You once said: "I don't feel like I've had a lot of obstacles because I'm a female artist, I mean, I feel like I am treated as a musician … not being 21, that's been an issue." What did you mean by that?

EM: Before I was 21 sometimes it was hard to get into the bars, even if I was playing – that was an issue.  

On the other hand, as a female artist I’d have people come up and say ‘hey, you are really good for a girl’ and they would say that without thinking - and that has always happened and it continues to happen -, but there are now so many more female musician around than before. I don’t really feel like I missed opportunities, but when I first started - being young and being female - I don’t think I was taken as seriously as I am now.  

GE: Turning to guitars now, if you were on a ship and it was sinking, which guitar would you grab?

EM: Oh, that's a tough one! If I could only grab one there is a Telecaster I bought from Pete Mitchell; he was a great guitar player and the sweetest guy in the world. Pete played with Ernest Tubb for years and Mike was playing with him for a while and it was mentioned that I was interested in getting a Telecaster, and he said ‘Oh, I’ve got one’. It was a guitar that he had changed so many things on; it would be impossible to replicate what he did. It has a Tele body with a Warmoth neck, different pick ups, it used to have a B-Bender on it, and he took that out; it makes me think of him when I play it, and so that one is extra special for me.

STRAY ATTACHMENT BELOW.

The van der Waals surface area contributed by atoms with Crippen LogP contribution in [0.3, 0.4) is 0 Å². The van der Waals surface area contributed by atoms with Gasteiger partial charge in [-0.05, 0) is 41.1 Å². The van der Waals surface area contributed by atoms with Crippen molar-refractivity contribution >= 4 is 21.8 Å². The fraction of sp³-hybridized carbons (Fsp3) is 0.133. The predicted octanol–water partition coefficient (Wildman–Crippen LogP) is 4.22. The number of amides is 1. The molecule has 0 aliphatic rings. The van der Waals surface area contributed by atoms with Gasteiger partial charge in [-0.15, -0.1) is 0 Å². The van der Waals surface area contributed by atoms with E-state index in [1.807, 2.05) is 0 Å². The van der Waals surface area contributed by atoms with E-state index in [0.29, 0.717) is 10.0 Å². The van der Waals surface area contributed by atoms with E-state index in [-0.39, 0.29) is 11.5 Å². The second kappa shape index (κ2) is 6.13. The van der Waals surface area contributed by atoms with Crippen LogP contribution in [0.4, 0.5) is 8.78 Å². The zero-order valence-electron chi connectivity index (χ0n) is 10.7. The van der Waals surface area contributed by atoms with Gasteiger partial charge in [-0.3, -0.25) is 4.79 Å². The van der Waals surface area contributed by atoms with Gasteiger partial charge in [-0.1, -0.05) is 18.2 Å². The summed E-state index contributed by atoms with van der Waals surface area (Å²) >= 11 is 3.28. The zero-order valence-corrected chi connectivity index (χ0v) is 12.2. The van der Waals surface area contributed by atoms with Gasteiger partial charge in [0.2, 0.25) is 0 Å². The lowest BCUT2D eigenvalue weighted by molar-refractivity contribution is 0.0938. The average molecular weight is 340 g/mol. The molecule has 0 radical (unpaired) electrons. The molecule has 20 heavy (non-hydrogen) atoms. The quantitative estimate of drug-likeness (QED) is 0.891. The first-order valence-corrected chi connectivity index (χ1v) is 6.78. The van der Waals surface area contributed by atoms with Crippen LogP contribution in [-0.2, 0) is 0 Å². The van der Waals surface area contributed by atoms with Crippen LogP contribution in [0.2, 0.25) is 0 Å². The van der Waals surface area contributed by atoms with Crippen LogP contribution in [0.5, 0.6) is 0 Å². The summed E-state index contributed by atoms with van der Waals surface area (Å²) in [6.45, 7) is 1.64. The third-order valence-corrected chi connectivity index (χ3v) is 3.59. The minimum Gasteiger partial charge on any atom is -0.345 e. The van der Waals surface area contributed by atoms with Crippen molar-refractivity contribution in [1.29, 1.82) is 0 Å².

GE: And what amp and pedals?

EM: Pedals can go down with the ship - I’d be okay with that! [Laughs] As far as amps I’ve got a few Silvertone
Twin Twelve and that’s what I play through the most now, and then I have a couple of different Fenders. 

What plans do you have for 2019?

EM: Good question; we are trying to work out everything now. At the end of May there is a local guitar player named Chris Ruest, Mike and I did a couple of gigs with him recently and we are looking at booking some shows with him in the Mid-West, and then the Bluebonnets have some things coming up. Also I’d like to do some writing and think about a new record. I feel motivated to kick into another year and see what opportunities arise!

The interview closes with Guitars Exchange and Monsees chatting about her friendship with blues guitarist and ‘Austin-adoptee’, Sue Foley. Monsees explains that Eve and the Exiles opened for Gary Clark in December, and that at the end of the show Clark got Foley and Monsees up on stage together with him for a song. “She’s great, she elevates things because she is such a great player and a lot of fun to be with,” she says, “the homecoming shows are always such a blast!”